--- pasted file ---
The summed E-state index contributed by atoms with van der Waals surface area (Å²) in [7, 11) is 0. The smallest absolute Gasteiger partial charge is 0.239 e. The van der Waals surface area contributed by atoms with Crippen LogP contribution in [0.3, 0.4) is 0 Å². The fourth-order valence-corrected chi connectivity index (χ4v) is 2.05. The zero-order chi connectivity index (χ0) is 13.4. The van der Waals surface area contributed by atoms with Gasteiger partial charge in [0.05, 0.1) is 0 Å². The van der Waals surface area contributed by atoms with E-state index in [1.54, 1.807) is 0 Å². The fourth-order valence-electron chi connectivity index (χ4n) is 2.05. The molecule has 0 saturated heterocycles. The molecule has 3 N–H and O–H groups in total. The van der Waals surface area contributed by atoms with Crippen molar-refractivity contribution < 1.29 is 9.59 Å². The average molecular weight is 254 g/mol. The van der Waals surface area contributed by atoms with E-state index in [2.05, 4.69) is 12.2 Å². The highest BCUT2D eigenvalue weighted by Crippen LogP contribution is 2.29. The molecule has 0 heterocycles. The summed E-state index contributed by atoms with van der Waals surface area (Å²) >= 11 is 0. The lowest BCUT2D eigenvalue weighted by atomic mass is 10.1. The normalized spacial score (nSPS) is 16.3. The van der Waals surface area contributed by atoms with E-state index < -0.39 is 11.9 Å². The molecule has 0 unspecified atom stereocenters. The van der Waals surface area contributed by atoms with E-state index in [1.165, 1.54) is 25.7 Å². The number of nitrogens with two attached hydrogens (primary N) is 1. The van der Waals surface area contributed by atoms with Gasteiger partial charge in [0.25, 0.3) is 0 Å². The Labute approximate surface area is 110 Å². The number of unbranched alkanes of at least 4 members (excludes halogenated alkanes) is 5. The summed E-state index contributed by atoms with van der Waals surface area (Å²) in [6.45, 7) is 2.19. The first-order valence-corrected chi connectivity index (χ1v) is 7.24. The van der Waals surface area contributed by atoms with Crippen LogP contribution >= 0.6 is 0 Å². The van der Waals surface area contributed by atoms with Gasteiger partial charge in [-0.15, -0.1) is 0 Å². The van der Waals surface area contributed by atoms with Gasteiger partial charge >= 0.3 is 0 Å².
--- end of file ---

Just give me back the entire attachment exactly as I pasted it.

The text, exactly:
The summed E-state index contributed by atoms with van der Waals surface area (Å²) in [7, 11) is 0. The smallest absolute Gasteiger partial charge is 0.239 e. The van der Waals surface area contributed by atoms with Crippen LogP contribution in [0.3, 0.4) is 0 Å². The fourth-order valence-corrected chi connectivity index (χ4v) is 2.05. The zero-order chi connectivity index (χ0) is 13.4. The van der Waals surface area contributed by atoms with Gasteiger partial charge in [0.05, 0.1) is 0 Å². The van der Waals surface area contributed by atoms with E-state index in [1.54, 1.807) is 0 Å². The fourth-order valence-electron chi connectivity index (χ4n) is 2.05. The molecule has 0 saturated heterocycles. The molecule has 3 N–H and O–H groups in total. The van der Waals surface area contributed by atoms with Crippen molar-refractivity contribution < 1.29 is 9.59 Å². The average molecular weight is 254 g/mol. The van der Waals surface area contributed by atoms with E-state index in [2.05, 4.69) is 12.2 Å². The highest BCUT2D eigenvalue weighted by Crippen LogP contribution is 2.29. The molecule has 0 heterocycles. The summed E-state index contributed by atoms with van der Waals surface area (Å²) >= 11 is 0. The lowest BCUT2D eigenvalue weighted by atomic mass is 10.1. The normalized spacial score (nSPS) is 16.3. The van der Waals surface area contributed by atoms with E-state index < -0.39 is 11.9 Å². The molecule has 0 unspecified atom stereocenters. The van der Waals surface area contributed by atoms with E-state index in [1.165, 1.54) is 25.7 Å². The number of nitrogens with two attached hydrogens (primary N) is 1. The van der Waals surface area contributed by atoms with Gasteiger partial charge in [0.25, 0.3) is 0 Å². The Labute approximate surface area is 110 Å². The number of unbranched alkanes of at least 4 members (excludes halogenated alkanes) is 5. The summed E-state index contributed by atoms with van der Waals surface area (Å²) in [6.45, 7) is 2.19. The first-order valence-corrected chi connectivity index (χ1v) is 7.24. The van der Waals surface area contributed by atoms with Crippen LogP contribution >= 0.6 is 0 Å². The van der Waals surface area contributed by atoms with Gasteiger partial charge in [-0.15, -0.1) is 0 Å². The van der Waals surface area contributed by atoms with Gasteiger partial charge >= 0.3 is 0 Å².